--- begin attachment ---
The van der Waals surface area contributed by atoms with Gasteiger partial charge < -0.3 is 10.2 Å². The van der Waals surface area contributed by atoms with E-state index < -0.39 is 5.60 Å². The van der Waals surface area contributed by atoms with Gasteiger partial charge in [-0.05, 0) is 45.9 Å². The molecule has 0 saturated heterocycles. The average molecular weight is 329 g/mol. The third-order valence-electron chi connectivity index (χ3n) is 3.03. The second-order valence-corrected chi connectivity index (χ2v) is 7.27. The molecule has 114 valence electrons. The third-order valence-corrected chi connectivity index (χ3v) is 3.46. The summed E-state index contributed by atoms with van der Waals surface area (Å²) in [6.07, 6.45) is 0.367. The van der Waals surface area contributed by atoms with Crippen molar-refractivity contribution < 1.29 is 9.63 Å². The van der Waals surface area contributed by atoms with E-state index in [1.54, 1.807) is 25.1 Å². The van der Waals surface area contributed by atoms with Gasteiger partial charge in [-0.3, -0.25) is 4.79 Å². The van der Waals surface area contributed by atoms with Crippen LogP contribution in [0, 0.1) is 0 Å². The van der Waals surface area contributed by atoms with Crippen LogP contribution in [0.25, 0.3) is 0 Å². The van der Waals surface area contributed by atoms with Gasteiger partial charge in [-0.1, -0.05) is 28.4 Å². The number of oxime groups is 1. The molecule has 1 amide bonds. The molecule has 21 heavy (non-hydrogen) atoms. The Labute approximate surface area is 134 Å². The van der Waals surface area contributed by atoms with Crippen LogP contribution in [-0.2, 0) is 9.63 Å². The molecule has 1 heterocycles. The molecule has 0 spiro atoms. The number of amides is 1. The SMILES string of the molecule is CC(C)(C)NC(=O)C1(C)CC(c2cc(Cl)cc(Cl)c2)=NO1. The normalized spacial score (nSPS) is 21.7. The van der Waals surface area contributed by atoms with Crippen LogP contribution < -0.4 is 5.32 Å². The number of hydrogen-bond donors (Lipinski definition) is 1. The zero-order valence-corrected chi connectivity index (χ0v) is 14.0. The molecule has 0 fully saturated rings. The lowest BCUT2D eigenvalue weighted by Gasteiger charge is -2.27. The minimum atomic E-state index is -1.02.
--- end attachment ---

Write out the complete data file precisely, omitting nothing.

The van der Waals surface area contributed by atoms with Gasteiger partial charge < -0.3 is 10.2 Å². The van der Waals surface area contributed by atoms with E-state index < -0.39 is 5.60 Å². The van der Waals surface area contributed by atoms with Gasteiger partial charge in [-0.05, 0) is 45.9 Å². The molecule has 0 saturated heterocycles. The average molecular weight is 329 g/mol. The third-order valence-electron chi connectivity index (χ3n) is 3.03. The second-order valence-corrected chi connectivity index (χ2v) is 7.27. The molecule has 114 valence electrons. The third-order valence-corrected chi connectivity index (χ3v) is 3.46. The summed E-state index contributed by atoms with van der Waals surface area (Å²) in [6.07, 6.45) is 0.367. The van der Waals surface area contributed by atoms with Crippen molar-refractivity contribution < 1.29 is 9.63 Å². The van der Waals surface area contributed by atoms with E-state index in [1.54, 1.807) is 25.1 Å². The van der Waals surface area contributed by atoms with Gasteiger partial charge in [-0.3, -0.25) is 4.79 Å². The van der Waals surface area contributed by atoms with Crippen LogP contribution in [0, 0.1) is 0 Å². The van der Waals surface area contributed by atoms with Crippen LogP contribution in [0.25, 0.3) is 0 Å². The van der Waals surface area contributed by atoms with Gasteiger partial charge in [-0.1, -0.05) is 28.4 Å². The number of oxime groups is 1. The molecule has 1 amide bonds. The molecule has 21 heavy (non-hydrogen) atoms. The Labute approximate surface area is 134 Å². The van der Waals surface area contributed by atoms with Crippen LogP contribution in [-0.2, 0) is 9.63 Å². The molecule has 1 heterocycles. The molecule has 0 spiro atoms. The number of amides is 1. The SMILES string of the molecule is CC(C)(C)NC(=O)C1(C)CC(c2cc(Cl)cc(Cl)c2)=NO1. The normalized spacial score (nSPS) is 21.7. The van der Waals surface area contributed by atoms with Crippen LogP contribution < -0.4 is 5.32 Å². The number of hydrogen-bond donors (Lipinski definition) is 1. The zero-order valence-corrected chi connectivity index (χ0v) is 14.0. The molecule has 0 fully saturated rings. The lowest BCUT2D eigenvalue weighted by Gasteiger charge is -2.27. The minimum atomic E-state index is -1.02.